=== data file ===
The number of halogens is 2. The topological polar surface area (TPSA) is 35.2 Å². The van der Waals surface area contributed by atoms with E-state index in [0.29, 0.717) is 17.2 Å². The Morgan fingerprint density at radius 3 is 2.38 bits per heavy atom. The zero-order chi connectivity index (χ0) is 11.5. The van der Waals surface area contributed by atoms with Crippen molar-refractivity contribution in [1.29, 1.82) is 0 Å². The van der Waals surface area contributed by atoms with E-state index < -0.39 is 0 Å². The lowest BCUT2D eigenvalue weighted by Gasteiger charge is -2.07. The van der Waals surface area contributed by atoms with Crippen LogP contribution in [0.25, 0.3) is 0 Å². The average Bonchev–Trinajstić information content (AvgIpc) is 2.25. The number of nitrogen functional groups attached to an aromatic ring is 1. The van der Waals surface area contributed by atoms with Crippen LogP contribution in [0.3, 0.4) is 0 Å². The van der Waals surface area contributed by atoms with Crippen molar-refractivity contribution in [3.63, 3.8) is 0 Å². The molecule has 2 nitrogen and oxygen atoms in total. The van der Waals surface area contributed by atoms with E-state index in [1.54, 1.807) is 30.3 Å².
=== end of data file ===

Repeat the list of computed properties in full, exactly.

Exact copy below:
The number of halogens is 2. The topological polar surface area (TPSA) is 35.2 Å². The van der Waals surface area contributed by atoms with E-state index in [0.29, 0.717) is 17.2 Å². The Morgan fingerprint density at radius 3 is 2.38 bits per heavy atom. The zero-order chi connectivity index (χ0) is 11.5. The van der Waals surface area contributed by atoms with Crippen molar-refractivity contribution in [1.29, 1.82) is 0 Å². The van der Waals surface area contributed by atoms with E-state index < -0.39 is 0 Å². The lowest BCUT2D eigenvalue weighted by Gasteiger charge is -2.07. The van der Waals surface area contributed by atoms with Crippen LogP contribution in [0.25, 0.3) is 0 Å². The average Bonchev–Trinajstić information content (AvgIpc) is 2.25. The number of nitrogen functional groups attached to an aromatic ring is 1. The van der Waals surface area contributed by atoms with Crippen LogP contribution in [0.3, 0.4) is 0 Å². The van der Waals surface area contributed by atoms with Crippen molar-refractivity contribution in [3.63, 3.8) is 0 Å². The molecule has 2 nitrogen and oxygen atoms in total. The van der Waals surface area contributed by atoms with E-state index in [1.54, 1.807) is 30.3 Å².